Our Lady of Assumption (OLA) was a small rural Catholic elementary school (JK-8) located in New Lowell. The original school was built in 1962 by an affluent farming community. OLA is a single story facility that sits on approximately two acres of land. There are 5 portables on the property; however only 3 were being used at the time the school was in operation. Although the property received regular maintenance, the facility was in very poor shape and lacked municipal services. In 2009, OLA had the capacity to hold 77 students; this number decreased to approximately 65 at the time of the school closure. The majority of OLA students (98%) were bussed to the school. Due to student transportation needs and the lack of a school gymnasium, few co-curricular options were available to students. The school was closed in June 2013, and in September 2013 the staff and students of OLA were moved onto the military base with PoP and OLG staff and students. As noted above, in February of 2014, students and staff of all three schools moved to the new facility, Our Lady of Grace, and formed a single school community.

OLA was a passionate, close knit school community that enjoyed very strong community ties and high levels of parent and community engagement. The facility is now closed and there are plans underway to put the site up for sale.


Our Lady of Grace

Located in Angus, the original Our Lady of Grace elementary school (JK-8) was built in 1961. In 2009, the facility had the capacity to hold 255 elementary students; however, the projection was that student enrolment would continue to decline over subsequent years. There were 6 portables on site with only 2 being utilized. Of the 80% of OLG students bussed to the facility, the majority of students came from economically disadvantaged backgrounds. Community and parent engagement were low due to the high needs of the community. Of the three elementary schools identified for consolidation, (OLA, PoP and OLG) the OLG facility was in need of the most repairs. After it was decided that the costs to repair the facility would be prohibitive, and funding from the Ministry was secured in July 2012, the Board elected to demolish OLG and build a new facility in its place on the original site. OLG staff and students moved to Prince of Peace on the military base in September 2012 to await the completion of the new facility.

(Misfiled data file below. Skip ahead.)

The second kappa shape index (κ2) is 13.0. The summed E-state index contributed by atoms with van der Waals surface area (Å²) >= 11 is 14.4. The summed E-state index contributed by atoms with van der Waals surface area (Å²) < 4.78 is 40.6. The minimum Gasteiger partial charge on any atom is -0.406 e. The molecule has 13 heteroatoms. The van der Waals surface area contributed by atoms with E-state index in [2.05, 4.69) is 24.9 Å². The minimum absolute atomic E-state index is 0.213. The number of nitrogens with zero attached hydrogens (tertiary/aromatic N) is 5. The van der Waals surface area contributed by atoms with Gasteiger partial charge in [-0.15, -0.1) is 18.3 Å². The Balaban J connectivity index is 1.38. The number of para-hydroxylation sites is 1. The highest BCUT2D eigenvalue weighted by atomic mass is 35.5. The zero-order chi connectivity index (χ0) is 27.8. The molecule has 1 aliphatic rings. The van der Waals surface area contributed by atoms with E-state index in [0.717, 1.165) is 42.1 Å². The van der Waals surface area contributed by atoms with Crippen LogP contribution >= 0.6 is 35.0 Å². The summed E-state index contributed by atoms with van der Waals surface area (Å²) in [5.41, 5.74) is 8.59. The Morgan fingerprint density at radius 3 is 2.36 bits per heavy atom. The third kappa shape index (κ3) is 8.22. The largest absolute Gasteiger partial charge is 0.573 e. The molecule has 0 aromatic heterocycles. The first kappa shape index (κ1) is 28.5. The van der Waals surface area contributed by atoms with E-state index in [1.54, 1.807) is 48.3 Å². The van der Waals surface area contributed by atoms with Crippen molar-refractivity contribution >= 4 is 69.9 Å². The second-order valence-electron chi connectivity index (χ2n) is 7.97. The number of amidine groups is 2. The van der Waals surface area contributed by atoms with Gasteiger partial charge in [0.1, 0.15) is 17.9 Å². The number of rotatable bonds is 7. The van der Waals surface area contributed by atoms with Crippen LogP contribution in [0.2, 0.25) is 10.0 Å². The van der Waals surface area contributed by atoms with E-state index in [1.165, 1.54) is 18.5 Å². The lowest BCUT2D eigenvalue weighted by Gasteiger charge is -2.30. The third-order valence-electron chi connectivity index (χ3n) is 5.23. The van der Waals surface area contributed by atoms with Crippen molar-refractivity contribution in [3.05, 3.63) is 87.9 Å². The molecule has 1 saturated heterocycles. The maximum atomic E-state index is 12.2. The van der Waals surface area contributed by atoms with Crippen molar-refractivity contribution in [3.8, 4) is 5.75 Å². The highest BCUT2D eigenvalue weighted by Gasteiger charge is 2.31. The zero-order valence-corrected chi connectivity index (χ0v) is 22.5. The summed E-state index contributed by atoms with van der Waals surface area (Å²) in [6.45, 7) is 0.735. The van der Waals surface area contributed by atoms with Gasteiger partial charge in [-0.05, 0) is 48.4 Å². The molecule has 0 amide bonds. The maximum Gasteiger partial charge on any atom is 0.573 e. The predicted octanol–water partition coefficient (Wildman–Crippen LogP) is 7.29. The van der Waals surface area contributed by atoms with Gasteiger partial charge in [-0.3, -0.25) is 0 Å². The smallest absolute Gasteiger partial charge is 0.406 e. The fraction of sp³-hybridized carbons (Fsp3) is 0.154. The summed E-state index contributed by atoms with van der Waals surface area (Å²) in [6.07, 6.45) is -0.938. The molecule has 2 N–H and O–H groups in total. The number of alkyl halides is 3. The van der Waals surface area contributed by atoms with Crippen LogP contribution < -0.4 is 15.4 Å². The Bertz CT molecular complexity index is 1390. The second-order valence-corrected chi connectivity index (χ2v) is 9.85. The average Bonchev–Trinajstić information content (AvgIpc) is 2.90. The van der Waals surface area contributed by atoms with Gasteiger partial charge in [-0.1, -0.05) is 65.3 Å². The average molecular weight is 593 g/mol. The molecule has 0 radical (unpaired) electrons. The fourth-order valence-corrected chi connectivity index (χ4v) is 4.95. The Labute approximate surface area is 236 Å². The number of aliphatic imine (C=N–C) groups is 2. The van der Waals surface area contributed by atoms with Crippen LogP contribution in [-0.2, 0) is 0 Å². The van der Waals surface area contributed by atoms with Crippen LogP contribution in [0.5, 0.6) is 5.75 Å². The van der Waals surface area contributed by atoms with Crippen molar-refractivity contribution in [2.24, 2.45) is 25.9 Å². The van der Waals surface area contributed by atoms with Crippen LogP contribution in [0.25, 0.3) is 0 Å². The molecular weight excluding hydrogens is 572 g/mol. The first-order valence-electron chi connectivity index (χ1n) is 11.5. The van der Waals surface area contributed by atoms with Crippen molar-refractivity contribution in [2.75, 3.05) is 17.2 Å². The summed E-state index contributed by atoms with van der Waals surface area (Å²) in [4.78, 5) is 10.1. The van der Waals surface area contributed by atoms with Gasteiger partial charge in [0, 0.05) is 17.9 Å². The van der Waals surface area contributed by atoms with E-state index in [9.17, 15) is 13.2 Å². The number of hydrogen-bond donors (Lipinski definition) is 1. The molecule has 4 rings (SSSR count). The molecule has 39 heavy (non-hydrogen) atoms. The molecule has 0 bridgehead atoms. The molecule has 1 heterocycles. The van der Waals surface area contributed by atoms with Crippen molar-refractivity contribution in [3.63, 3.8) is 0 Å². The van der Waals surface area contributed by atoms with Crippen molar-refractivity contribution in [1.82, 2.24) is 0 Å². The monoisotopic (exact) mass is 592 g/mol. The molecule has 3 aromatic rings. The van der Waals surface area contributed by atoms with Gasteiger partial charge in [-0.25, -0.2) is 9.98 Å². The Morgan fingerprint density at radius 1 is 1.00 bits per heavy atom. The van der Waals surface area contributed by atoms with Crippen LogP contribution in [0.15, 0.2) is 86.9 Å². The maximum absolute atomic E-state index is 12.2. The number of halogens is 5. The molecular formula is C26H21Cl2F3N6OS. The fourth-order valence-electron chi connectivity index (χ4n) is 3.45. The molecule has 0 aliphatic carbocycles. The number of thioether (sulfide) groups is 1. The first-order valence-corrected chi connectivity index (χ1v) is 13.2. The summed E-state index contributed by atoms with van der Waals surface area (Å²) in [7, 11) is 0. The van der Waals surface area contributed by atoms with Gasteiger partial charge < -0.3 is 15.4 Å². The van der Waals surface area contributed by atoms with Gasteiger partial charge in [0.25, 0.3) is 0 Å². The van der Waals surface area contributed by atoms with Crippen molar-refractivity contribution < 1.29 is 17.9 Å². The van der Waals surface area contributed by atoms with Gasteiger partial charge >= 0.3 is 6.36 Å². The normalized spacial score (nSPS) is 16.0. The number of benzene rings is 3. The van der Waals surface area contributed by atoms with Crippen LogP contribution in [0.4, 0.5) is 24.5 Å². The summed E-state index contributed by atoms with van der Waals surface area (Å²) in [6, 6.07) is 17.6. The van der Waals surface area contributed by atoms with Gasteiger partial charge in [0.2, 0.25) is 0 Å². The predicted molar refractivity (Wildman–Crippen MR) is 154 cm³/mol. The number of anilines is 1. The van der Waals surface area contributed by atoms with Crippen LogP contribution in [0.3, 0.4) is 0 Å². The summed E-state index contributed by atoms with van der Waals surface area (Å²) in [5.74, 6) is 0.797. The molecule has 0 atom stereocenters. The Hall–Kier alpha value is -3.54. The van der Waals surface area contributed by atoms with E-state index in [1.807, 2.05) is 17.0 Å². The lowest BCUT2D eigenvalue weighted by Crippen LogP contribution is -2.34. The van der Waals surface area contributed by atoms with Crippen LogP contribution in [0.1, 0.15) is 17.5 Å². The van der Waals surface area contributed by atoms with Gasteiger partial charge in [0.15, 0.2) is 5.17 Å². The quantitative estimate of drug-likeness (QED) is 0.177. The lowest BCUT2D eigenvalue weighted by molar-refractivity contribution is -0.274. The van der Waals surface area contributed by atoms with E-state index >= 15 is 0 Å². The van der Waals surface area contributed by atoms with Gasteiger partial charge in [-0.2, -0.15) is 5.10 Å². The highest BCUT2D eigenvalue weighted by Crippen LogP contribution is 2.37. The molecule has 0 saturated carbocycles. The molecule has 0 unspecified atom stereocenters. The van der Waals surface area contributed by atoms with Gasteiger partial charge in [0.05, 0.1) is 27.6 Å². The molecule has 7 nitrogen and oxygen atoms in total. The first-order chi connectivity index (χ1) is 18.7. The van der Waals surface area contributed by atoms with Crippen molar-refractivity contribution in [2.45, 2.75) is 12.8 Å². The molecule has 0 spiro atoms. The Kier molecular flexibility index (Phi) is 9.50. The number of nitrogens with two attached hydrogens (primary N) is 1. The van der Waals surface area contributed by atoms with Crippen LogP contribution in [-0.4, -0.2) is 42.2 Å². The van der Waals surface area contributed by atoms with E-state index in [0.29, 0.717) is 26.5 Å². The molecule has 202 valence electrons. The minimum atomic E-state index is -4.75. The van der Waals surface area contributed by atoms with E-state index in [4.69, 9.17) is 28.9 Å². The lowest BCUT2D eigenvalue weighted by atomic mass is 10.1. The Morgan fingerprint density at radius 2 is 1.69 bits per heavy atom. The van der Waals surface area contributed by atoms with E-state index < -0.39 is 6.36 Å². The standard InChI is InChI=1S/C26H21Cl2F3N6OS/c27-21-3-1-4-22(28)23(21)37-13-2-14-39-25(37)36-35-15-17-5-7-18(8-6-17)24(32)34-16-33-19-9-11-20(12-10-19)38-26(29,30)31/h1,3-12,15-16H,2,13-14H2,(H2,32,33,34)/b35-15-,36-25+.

Prince of Peace

Prince of Peace elementary school is located on Borden Military base, next door to its French elementary school counterpart. The property belongs to the Canadian Department of National Defence and was originally built in 1996. In 1999, the facility underwent additional renovations and repairs. Over the years, the facility has been maintained and is in good condition. PoP has the capacity to hold 220 elementary students; however, the school experienced gradual decline in enrolment and in 2009-10, enrolment declined to 114, just 52% of capacity, down from 136 the prior year. Family life on the military base is unique and complex because parents are often away serving in dangerous circumstances, leaving one parent alone to cope with parenting. Although the community is highly transient, military families have a distinct culture. School and school life, in particular, plays a particularly stabilizing and supportive role for many of these families.

When Prince of Peace officially closed in June 2012, staff and students from OLG joined the PoP school community in September of 2012 on the military base. In September 2013, staff and students from OLA moved to the military base to join the other two schools in anticipation of the completion of the construction of the new Our Lady of Grace. Today, the PoP facility is vacant and its future use has yet to be decided by the Canadian Department of Defence.

To ensure the best overall outcomes for all during the consolidation process, the Board reviewed and consulted with other Boards’ approaches to this process. They were looking for best practices and expressed confidence that the approach chosen would allow for full consultation and effective transition.


Part II: Themes Emerging From Analysis of Stakeholder Perspectives